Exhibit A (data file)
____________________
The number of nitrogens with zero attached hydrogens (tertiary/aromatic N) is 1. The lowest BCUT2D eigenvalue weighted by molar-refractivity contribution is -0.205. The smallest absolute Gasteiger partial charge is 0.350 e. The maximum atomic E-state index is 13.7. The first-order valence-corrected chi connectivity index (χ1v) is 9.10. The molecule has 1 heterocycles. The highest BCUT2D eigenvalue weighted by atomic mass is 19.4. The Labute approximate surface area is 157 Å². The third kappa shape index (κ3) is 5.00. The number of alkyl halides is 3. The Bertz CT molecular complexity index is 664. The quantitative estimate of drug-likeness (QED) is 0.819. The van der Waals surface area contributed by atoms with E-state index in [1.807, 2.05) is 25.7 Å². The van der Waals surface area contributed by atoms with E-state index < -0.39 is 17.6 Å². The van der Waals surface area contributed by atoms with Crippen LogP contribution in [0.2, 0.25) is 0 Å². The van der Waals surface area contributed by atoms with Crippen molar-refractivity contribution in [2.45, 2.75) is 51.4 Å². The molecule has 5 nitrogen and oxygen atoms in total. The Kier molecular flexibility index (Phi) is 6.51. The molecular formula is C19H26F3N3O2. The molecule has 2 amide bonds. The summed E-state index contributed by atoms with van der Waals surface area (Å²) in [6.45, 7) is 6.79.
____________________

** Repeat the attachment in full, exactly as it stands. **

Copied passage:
The number of nitrogens with zero attached hydrogens (tertiary/aromatic N) is 1. The lowest BCUT2D eigenvalue weighted by molar-refractivity contribution is -0.205. The smallest absolute Gasteiger partial charge is 0.350 e. The maximum atomic E-state index is 13.7. The first-order valence-corrected chi connectivity index (χ1v) is 9.10. The molecule has 1 heterocycles. The highest BCUT2D eigenvalue weighted by atomic mass is 19.4. The Labute approximate surface area is 157 Å². The third kappa shape index (κ3) is 5.00. The number of alkyl halides is 3. The Bertz CT molecular complexity index is 664. The quantitative estimate of drug-likeness (QED) is 0.819. The van der Waals surface area contributed by atoms with E-state index in [1.807, 2.05) is 25.7 Å². The van der Waals surface area contributed by atoms with E-state index < -0.39 is 17.6 Å². The van der Waals surface area contributed by atoms with Crippen LogP contribution in [0.2, 0.25) is 0 Å². The van der Waals surface area contributed by atoms with Crippen molar-refractivity contribution in [2.45, 2.75) is 51.4 Å². The molecule has 5 nitrogen and oxygen atoms in total. The Kier molecular flexibility index (Phi) is 6.51. The molecular formula is C19H26F3N3O2. The molecule has 2 amide bonds. The summed E-state index contributed by atoms with van der Waals surface area (Å²) in [6.45, 7) is 6.79.